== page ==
Thank you Lavinia.  I am sorry for taking weeks to reply.   The abscess blew out a small hole on the edge of the hoof near the heel.  I kept it clean and put on gauze pads until it was finished draining, then continued to clean well until it was drained and closed up.   Then on July 22nd he didn't want to put weight on his left hind foot, and I thought it might be another abscess.  However he had a high temperature and by Saturday, the left hind leg was badly swollen from the groin down to the coronet.   I thought it might be damage and inflammation to the deep digital flexor tendon except for the high temperature (102.5 - 104.5).   I gave him bute to try to bring down the temperature and cold hosed his leg Saturday, Sunday, and Monday morning.   I began to think it might be lymphagitis.   I couldn't get one of the veterinarians out on Monday, so called another and stopped by her office to get banamine in order to trailer him to her clinic.  She said she did not think it was lymphagitis, and drew blood to send to Cornell for a tick-borne disease panel as she thought it could be Lyme disease.    She gave him a shot of dexamethasone and an antibiotic (Excede).   That was last Monday.  The swelling went down after the antibiotic and dex and he was pretty much back to normal by Tuesday.    The tick-borne disease tests came back negative.  I still don't know what caused the swelling and high fever.

I have Cavallo boots for him but they are now too big following his last two trims.  I have to order new boots and am considering Scoot boots or Easyboots or Renegades.  I need to order them ASAP because after the trimmer removed the flaky, chipped hoof wall he is putting even more weight on the flat, thin soles.

Thanks,
Barbara


Re: Help with Hoof Evaluation

Rachel Fazio
 

Hi Lavinia - thanks so much for your reply, sorry I am still trying to navigate posting messages.  Now that I think I have figured out how to post via the web, I think I will do so.  Yes, Ty has been IR probably for a long while, but we first figured it out in 2016 shortly before I found this site and started taking Dr. Kellon's classes.  We manage him mostly on symptoms - fat deposits over eyes, at tail head and sheath.  During ACTH rise he can get footsore, he also gets lethargic and rubs his head a lot (not sure if that is a PPID symptom) but so far overt laminitis has not been our experience (thank goodness) and hopefully, that trend will hold.  We are very strict with his diet, but during fall the last couple of years we are soaking even low sugar hay (6% ESC less than 1% starch) just to try to keep him as close to normal as possible. - so seems like something more is going on.  I know that cortisol rhythm testing is not a valid PPID test - unfortunately, we have very limited access to veterinary care up here - and our vet is reluctant to do the Cornell test - but I will keep working on him.  Otherwise, we would have to drive at least an hour, which I think would throw off the results anyway.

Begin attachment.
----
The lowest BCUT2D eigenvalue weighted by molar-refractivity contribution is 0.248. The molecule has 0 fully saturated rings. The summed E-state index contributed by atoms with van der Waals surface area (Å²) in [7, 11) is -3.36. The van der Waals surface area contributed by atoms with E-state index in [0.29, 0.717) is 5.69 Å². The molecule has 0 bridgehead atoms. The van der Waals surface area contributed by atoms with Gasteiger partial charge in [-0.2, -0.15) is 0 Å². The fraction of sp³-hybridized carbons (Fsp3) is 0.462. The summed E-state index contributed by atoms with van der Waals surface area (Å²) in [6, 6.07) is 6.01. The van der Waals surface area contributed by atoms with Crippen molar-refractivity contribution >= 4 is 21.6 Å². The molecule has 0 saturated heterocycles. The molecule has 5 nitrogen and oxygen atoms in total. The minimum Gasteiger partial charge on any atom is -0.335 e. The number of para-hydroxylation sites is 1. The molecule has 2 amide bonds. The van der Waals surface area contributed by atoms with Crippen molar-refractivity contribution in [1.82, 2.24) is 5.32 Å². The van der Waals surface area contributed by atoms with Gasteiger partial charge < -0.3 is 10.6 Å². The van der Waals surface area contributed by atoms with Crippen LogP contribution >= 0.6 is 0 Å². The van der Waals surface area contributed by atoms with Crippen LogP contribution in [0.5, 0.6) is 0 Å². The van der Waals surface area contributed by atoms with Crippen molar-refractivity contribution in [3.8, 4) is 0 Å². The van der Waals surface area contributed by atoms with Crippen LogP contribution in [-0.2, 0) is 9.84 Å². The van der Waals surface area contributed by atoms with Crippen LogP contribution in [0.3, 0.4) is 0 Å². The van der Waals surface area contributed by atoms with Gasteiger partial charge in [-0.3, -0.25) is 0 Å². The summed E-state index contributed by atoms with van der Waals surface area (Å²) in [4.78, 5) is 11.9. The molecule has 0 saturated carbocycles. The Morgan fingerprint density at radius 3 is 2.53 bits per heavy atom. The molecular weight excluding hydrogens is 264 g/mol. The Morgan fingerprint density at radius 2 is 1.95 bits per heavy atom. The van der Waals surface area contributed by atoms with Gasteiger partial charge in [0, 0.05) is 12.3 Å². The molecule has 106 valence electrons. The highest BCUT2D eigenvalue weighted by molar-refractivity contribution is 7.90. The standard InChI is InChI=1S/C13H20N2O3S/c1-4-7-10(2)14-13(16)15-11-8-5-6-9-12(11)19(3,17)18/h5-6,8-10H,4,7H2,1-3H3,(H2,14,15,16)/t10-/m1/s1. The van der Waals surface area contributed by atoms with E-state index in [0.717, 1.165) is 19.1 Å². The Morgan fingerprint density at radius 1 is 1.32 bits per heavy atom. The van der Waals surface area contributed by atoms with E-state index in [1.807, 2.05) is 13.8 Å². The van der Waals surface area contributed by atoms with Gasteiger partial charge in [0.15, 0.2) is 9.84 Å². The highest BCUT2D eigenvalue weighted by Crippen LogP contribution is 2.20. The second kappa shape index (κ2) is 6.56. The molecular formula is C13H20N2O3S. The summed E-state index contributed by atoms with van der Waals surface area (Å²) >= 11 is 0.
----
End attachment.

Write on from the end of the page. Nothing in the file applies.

Ty just turned 26 in May.

If you can do some markups I would appreciate it - his hooves are hard as granite and I think the new trimmer is having a difficult time, but I would appreciate any guidance so I can at least start to have a conversation with her.  She hasn't done anything to the soles on previous trims - but she did trim back the frogs the first trim, this is what has grown back since then and I have asked her not to trim them anymore.

Hopefully, you will receive this reply - but I will also cut and paste and send it out via ECIR main - with Re: Help with Hoof Evaluation Response to Lavinia.

Thanks again,

Rachel


Re: Help with Hoof Evaluation

Lavinia Fiscaletti
 
Edited

Hi Rachel,

Ty is  one handsome boy.

I don't see that you have posted at all to the main ECIR group. Until you post, you won't be able to get any input regarding Ty's management or issues. As he is at least IR, all questions (including hoof/trim ones) should be asked on the main group. All future discussion regarding him should be moved there.

How old is he? Based on the insulin results in his album, he is definitely IR but the insulin result isn't in the range where overt laminitis usually occurs. Unfortunately, cortisol rhythm testing is NOT a valid test for PPID. You really need to get an ACTH test done, along with the insulin and glucose. Sending the samples to Cornell is advised.